And here, I wish to say to her now,
is a smaller gift – not the archaic truth

that you can never repay your mother,
but the rueful admission that when she took
the two-tone lanyard from my hands,
I was as sure as a boy could be
that this useless, worthless thing I wove
out of boredom would be enough to make us even.

Book Review: From the Mixed-Up Files of Mrs. Basil E. Frankweiler

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E.L. Konigsburg’s From the Mixed-Up Files of Mrs. Basil E. Frankweiler is a childhood classic and a Newbery Medal award winner. It’s a classic tale of growing up and coming to know yourself, with a little adventure.

I found this book pleasantly dated: it’s a story about a boy and girl running away from home to live in the Metropolitan Museum of Art in NYC. And maybe it’s the history geek in me, but I just kept thinking, “Wow, inflation has skyrocketed since then!” The book took me back to the late 60s, a time when I wasn’t even alive, let alone reading, but the book itself still appeals easily. The cost of living is different: the internal struggle is not.

The book follows Claudia Kincaid as she faces the “injustices” of her family life: taking out the trash every Saturday, taking care of her little brother Kevin, and getting by on a small allowance, for a few examples. She runs away, thinking she’s looking to teach her family a lesson, but slowly realizes she’s looking for more than that: she’s looking for some way to be different from everyone else. Along the way, she and her brother Jamie unravel the secret of a statue of an angel, supposedly carved by Michelangelo.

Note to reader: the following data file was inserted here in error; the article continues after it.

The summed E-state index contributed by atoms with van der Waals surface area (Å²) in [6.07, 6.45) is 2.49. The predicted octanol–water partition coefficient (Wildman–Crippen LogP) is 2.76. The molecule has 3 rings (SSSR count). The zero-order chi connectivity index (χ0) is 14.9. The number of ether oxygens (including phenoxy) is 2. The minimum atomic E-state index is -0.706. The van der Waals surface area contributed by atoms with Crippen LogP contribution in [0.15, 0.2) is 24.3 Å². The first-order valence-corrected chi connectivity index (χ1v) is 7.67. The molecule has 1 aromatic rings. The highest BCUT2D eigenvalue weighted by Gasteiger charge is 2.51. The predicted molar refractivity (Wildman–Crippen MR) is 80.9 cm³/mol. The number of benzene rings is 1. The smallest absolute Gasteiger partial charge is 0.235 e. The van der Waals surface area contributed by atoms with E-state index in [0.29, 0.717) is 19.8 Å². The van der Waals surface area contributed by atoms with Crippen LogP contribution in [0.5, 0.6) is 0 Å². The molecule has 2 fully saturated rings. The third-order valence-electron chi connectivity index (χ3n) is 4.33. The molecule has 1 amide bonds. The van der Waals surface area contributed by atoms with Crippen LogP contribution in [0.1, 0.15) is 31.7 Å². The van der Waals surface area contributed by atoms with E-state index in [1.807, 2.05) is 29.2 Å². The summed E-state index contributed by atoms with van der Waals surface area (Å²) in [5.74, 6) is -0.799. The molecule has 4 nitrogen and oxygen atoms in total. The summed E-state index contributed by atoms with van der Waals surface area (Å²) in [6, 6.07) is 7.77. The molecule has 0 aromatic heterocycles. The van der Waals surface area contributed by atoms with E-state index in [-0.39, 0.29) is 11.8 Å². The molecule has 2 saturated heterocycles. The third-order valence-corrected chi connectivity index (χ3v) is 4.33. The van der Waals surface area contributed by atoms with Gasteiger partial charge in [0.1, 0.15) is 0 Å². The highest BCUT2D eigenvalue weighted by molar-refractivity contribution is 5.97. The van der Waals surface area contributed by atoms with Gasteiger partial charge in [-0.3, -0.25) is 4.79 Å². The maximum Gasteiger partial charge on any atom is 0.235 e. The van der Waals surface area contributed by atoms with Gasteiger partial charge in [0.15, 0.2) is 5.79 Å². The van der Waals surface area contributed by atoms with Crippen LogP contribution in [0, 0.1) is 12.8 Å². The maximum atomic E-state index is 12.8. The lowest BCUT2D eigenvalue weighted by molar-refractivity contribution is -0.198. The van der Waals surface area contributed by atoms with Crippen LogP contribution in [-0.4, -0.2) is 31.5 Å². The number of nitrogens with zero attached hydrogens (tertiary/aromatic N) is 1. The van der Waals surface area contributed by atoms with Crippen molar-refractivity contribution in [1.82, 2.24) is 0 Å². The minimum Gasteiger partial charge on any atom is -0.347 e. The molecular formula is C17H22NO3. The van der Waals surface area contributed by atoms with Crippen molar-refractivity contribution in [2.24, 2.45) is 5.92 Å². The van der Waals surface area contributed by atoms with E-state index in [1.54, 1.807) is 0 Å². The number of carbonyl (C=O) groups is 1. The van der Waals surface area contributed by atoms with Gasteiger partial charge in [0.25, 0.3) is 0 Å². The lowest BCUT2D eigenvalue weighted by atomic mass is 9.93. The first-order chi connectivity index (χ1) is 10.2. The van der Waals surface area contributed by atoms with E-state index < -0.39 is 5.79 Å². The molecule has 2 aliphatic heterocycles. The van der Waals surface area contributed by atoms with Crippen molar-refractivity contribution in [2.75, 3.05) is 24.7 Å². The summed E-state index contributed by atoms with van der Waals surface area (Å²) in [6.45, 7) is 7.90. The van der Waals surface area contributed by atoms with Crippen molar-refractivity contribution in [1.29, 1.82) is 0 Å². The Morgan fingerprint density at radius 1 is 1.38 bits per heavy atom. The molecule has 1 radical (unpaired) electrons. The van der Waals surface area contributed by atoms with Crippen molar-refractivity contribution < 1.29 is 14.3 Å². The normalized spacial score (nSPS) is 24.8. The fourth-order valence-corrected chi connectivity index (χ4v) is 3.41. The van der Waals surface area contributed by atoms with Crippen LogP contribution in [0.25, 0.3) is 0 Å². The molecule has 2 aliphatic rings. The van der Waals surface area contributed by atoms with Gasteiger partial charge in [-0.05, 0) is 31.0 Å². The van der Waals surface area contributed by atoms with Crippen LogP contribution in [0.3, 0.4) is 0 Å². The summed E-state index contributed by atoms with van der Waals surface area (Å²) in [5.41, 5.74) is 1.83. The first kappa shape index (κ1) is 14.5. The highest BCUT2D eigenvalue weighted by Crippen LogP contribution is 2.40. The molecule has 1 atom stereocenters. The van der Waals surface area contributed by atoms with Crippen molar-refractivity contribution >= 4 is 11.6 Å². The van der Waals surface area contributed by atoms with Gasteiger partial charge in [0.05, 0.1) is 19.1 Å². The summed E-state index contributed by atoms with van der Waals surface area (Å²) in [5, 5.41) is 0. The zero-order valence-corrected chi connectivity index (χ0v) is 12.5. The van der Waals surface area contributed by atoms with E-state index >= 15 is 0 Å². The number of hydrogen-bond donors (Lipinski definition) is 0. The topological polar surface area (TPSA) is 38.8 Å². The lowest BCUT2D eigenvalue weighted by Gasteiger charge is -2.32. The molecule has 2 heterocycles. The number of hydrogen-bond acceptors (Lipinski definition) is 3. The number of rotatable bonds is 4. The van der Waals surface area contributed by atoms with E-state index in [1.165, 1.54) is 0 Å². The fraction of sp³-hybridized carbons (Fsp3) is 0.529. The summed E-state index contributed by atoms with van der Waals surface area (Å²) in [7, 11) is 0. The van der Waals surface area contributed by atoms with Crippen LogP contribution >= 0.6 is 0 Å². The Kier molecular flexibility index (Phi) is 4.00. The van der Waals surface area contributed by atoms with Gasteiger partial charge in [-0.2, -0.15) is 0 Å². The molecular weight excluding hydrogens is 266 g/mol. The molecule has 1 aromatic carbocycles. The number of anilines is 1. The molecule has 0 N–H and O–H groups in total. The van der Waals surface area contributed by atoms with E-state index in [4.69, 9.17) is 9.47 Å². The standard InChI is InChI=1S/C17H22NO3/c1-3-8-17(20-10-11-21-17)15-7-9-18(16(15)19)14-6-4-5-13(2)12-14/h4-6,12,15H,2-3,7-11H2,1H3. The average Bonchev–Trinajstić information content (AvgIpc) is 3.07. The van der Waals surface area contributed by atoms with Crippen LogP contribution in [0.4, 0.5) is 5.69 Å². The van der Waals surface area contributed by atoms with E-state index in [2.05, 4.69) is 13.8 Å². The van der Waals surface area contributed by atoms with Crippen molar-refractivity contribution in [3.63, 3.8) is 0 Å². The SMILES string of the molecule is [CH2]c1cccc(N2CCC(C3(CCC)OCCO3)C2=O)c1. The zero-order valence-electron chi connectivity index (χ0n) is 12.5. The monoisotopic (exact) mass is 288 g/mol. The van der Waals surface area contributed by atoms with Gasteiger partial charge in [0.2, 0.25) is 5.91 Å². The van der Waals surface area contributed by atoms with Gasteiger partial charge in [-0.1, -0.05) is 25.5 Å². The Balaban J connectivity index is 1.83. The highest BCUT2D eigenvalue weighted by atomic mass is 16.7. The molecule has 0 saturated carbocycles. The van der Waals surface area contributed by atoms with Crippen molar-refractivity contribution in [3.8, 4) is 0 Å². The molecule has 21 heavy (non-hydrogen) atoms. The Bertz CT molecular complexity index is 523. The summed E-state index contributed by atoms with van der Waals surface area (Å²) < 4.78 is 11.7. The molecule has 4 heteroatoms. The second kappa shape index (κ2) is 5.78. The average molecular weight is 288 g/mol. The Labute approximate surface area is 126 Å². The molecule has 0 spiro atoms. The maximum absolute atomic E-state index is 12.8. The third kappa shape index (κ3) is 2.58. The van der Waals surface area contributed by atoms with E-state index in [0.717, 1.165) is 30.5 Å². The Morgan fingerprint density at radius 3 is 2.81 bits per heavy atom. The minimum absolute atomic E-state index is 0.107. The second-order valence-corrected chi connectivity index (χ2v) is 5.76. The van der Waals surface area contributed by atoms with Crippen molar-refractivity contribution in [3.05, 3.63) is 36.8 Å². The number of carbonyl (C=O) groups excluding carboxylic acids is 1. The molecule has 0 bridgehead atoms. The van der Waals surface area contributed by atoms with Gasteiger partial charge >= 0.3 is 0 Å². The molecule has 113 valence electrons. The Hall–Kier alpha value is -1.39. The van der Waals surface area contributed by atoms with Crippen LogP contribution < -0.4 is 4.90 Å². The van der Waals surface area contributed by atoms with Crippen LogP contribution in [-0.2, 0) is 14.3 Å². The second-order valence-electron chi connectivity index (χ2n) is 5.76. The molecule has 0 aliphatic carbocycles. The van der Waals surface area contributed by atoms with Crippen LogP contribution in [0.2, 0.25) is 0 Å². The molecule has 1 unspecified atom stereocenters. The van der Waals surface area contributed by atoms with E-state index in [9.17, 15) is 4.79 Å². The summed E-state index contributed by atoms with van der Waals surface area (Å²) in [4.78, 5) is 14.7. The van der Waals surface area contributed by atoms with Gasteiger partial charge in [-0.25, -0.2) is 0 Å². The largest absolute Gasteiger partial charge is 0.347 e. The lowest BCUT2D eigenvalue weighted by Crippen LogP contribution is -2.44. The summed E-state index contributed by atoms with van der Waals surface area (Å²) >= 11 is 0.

While this isn’t an action-packed book, it’s a good, lighthearted adventure story, and it’s friendly for all ages. I recommend it to kids and adults alike. ♦

Book Review: The Return of the King

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If you haven’t read my reviews on The Fellowship of the Ring or The Two Towers, let me sum up:

Tolkien wanted to write one huge, epic novel. His publisher said no. They split it into three parts and called it three novels, hence the Lord of the Rings series. This means that the books don’t really make sense on their own, but they’re fantastic when you read all three of them.

While The Two Towers is probably the most action-packed of the books, The Return of the King has the most spectacular action; there are less battles, but the ones in there are more glorious and pivotal and necessary for the salvation of Middle Earth and stuff. Frodo destroys a ring (spoilers). Eowyn kills the lord of the nazgul. (Spoilers.) And you should definitely watch the movies before you read any of this, because otherwise, there’s no way you’re going to be able to tell the characters apart. At least, I wouldn’t have.